Richard Holden, died 1886.

Notes from the "History of the Brethren" by Napoleon Noel:

Richard Holden was formerly an Anglican clergyman. He went out to Portugal in the Lord's work. His letters to his mother giving reasons for leaving the Church of England had a wide circulation. He wrote the hymn "Lord of Glory we adore Thee". His departure to be with Christ is an example of the faithfulness and sustaining grace of God to those who obey His call to serve Him in foreign lands, and of His presence with and rich blessing upon them.

Mrs. Holden realized this when she wrote from near Lisbon, Aug. 24th. 1886:
"Yes, my dear husband is at home now with the One he loved so well, waiting with Him until He come. It was at first a trial that my dear husband left me. This is almost the only time I can remember in all the happy years since the Lord gave us to each other, he left me without saying 'good-bye'. There was nothing of death or sadness in that sick room; he was so happy, so cheerful. All who came to say 'Good-bye' — the dear saints and many others — left thinking he would yet be among them, he looked so bright. The doctor alone, gave me no hope, and oh he was so kind! My dear husband was so fond of him. 'Doctor', he said, 'a death bed is not the time to seek the Lord. What would I do if I had to come to Him in all this pain? No, thank God, it is all bright, all joy. Thirty eight years I have known the Lord and I never had a doubt of my soul's salvation. Now it is all joy to go. Not even my wife, dearly as I love her, or my boy can hold me back. It is all bright — all joy'. Someone said, 'You are going to get your crown of glory'. 'Not the crown, not the crown' he said quickly 'the One who gives it'. When I asked him if he had any wish about Ernest or myself, brightly he said, 'Not a wish, not a care. My wife and my boy are both in my Father's hand; He will guide. I would not wish it otherwise. A little while, dear wife, and God with you all the way'. He had such perfect rest in God about everything, such trust in the Father's heart, and you know how dear the saints in Lisbon were to him; but God's care for them was enough. In death he was allowed once more the privilege of witnessing for the truth, so dear to him in life. They refused to have him buried in the English cemetery, as our views were different, and he could not be buried there without a service from an ordained clergyman. Martiers then thought that he had got it all arranged for Playares, and we went there on Monday, Aug. 19th. 1886. All the dear saints and many others met us at the cemetery, and a quiet blessed time we had, beginning with the Portuguese hymn, 'Glory unto Jesus be, etc' then Tenas prayed with great power. Martiers read 1 Cor. 15. A praised and prayed. Tenas said a few precious words and we sang the hymn 'Asleep in Jesus, etc.' Mr. Hall then gave out the lovely Portuguese hymn, one of his own, 'Thou art my rest, Lord Jesus'. The coffin was open all the time — this is the custom here — and you had only to turn your eyes to his happy face and know how true were the words he had written. I had to leave them, as I was sick; but Mr. Hall said it was the most touching sight he had ever witnessed; and the dear saints went forward in their deep, deep grief and kissed him. Then came the order that he could not be buried there; so, twice refused a resting place, the coffin was taken back to the carriage and buried in the little cemetery outside the gate. [Note Ex. 33:7; Heb. 13:10-14]. 'The Lord Himself shall descend from heaven, etc. and so shall we ever be with the Lord'. (1 Thess. 4). With my loving thanks to each one for their love and sympathy, and the earnest desire that Christ be everything with us until He comes, very affectionately, Yours in Him", signed Kate Holden.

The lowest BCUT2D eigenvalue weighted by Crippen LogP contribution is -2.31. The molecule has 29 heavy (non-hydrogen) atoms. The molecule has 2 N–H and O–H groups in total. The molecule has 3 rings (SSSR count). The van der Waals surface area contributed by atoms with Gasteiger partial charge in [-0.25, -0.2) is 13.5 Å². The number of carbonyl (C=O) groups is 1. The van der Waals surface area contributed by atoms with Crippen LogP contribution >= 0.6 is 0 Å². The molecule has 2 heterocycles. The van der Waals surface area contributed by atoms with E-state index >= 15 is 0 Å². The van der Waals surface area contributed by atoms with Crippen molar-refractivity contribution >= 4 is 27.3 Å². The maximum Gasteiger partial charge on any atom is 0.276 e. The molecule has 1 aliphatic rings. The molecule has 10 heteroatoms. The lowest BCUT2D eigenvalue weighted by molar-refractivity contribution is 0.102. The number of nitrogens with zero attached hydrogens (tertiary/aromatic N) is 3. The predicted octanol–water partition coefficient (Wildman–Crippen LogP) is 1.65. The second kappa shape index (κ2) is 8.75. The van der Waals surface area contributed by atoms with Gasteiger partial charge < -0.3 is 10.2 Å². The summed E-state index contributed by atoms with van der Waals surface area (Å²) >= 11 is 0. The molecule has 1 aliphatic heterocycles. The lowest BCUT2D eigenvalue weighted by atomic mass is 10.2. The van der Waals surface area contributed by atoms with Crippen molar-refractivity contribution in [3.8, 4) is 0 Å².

From "Reminiscences" by Stuart E. McNair.
In 1891 I answered an advertisement for an engineering draughtsman wanted in Lisbon, and obtained the situation, boarding there with the widow of the well-known Bible teacher, Richard Holden, for the next five years. To live with such a Christian as Mrs. Holden was an education in itself, and from her I learnt valuable lessons in the spiritual life. She was a believer, tried and tested in almost every possible way, but always serenely cheerful, so that the neighbour opposite once asked her what was the secret of her happiness. She was tireless in Christian service, in visiting, holding meetings for young people and also for the neighbouring ragged children. In spite of her piety she must have had some sense of humour. An English friend commented once on a particularly ragged little boy in her class, and remarked that his trousers were badly torn. "Do you call them trousers?" asked Mrs. Holden "I call it an apron".

Mr. Holden wrote a valuable booklet called "Ministry of the Word — eldership — and the Lord's Supper", an earnest loving word from an ex-clergyman to some of his former colleagues. He began the booklet with "Dear brothers in the Lord". In a footnote in his booklet, Mr. Holden wrote that he had candidly and fairly weighed the pretensions of the Irvingites (the speaking with tongues and miracles of that day) as to apostles, etc. before he gathered to the Name of the Lord among "Brethren". He found the Irvingite claims empty and groundless.

Mr. Holden's hymn in 'Spiritual Songs' is number 134, "Lord of Glory we adore Thee", an excellent hymn extolling the glories of the Lord Jesus.

Hymns by Richard Holden